Most on campus know that Case Western Reserve University was formed from the federation of Western Reserve University and Case Institute of Technology in 1967. But how much do you know about those institutions and the others that are part of CWRU’s history? Throughout May, we will give a brief overview of the institutions that comprise what is now Case Western Reserve University.

The Flora Stone Mather College for Women, known as just the College for Women until 1931, was established in 1888 as a branch of Western Reserve University designated for women’s education.

The college’s campus should be familiar to all Case Western Reserve community members: Mather Quad’s seven buildings (Mather Memorial Building, Clark Hall, Harkness Chapel, Haydn Hall, Mather House, Mather Dance Center and Guilford House) were built in the late 1800s and early 1900s to house the College for Women.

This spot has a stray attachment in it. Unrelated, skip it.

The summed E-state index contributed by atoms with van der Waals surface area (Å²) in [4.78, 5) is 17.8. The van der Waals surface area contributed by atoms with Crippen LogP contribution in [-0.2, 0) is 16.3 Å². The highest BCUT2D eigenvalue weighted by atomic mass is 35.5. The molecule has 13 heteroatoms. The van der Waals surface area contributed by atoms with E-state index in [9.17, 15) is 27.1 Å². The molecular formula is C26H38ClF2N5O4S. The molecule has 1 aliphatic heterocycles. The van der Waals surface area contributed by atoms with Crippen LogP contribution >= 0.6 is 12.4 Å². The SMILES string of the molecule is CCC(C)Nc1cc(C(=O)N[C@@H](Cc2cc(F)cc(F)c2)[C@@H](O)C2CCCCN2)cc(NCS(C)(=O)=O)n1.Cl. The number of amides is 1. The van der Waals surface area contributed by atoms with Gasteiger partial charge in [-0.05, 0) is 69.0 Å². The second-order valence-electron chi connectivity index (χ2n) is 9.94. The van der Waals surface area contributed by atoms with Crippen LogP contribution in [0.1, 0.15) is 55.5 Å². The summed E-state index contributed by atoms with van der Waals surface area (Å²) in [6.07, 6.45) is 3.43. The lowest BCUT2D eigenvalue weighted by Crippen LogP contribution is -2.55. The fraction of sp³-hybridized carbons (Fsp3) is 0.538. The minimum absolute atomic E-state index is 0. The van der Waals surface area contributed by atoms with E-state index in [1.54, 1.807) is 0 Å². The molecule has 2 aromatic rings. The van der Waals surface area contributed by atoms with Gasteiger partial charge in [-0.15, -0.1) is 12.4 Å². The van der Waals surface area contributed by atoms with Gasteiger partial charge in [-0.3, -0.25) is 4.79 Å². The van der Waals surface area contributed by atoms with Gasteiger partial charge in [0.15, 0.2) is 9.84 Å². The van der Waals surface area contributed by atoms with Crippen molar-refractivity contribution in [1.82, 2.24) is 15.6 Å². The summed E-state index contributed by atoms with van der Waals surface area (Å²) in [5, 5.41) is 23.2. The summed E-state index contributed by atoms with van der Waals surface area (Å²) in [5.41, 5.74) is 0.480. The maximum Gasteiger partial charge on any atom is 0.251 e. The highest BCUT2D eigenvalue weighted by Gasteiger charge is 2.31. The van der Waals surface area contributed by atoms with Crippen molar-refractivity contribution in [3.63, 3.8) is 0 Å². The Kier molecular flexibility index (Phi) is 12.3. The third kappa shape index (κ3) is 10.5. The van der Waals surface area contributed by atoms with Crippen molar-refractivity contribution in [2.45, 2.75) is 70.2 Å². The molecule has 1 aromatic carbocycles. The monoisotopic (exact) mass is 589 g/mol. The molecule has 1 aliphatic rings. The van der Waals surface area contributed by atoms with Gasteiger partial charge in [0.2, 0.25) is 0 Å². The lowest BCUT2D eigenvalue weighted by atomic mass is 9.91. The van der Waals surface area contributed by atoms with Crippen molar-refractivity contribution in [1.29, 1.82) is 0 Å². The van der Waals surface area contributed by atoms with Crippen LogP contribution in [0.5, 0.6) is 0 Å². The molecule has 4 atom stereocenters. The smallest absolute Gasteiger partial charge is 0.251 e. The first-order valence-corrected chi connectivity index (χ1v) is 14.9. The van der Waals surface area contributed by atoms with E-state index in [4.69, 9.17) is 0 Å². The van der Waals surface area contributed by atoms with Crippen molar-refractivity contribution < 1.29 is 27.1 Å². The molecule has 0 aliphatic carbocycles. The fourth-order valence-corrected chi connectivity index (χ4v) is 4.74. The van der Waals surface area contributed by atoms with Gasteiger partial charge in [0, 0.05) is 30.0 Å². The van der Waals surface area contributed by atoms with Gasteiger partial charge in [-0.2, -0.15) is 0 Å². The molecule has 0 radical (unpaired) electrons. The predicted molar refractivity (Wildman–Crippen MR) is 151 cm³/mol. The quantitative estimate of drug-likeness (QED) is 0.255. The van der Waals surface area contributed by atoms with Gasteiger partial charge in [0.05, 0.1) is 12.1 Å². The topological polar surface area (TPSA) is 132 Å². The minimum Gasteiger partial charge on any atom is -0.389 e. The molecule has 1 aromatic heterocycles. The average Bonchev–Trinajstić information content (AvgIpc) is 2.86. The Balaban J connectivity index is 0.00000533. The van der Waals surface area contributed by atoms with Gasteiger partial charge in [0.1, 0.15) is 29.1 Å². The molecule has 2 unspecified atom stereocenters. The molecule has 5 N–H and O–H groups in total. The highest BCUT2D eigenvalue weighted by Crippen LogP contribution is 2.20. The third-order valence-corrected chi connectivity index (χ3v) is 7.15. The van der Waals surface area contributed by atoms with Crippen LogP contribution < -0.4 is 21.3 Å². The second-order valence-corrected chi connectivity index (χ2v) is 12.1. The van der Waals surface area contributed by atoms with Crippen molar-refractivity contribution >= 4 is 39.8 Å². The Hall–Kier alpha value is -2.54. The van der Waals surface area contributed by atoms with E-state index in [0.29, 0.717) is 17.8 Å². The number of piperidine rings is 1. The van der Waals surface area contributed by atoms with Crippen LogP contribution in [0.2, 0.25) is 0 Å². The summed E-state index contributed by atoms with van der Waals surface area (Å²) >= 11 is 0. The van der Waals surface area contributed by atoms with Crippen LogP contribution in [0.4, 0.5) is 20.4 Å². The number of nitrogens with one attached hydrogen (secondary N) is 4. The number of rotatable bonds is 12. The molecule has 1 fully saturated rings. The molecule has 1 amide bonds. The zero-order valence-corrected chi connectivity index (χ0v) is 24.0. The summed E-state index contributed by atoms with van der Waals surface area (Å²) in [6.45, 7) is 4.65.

Students of the college used many of the same facilities and had many of the same professors as their counterparts at Adelbert College, the men’s branch of WRU. The college included programs in education, nursing, English, several foreign languages, physical sciences, history and Christian studies for much of its history.

The college graduated its last class in 1972. The following year, the institution was absorbed into Western Reserve College, a new division of Case Western Reserve University, along with Adelbert and Cleveland Colleges.

The Flora Stone Mather Alumnae Association was an active fundraising and networking organization of alumni from 1894 to its final meeting in 2008. The college’s legacy continues with the Flora Stone Mather Center for Women, which was established with a donation from the alumnae association.

Read more about the university’s history at case.edu/about/history.html and follow The Daily throughout May to learn more about the other institutions that helped shape Case Western Reserve into the strong institution it is today.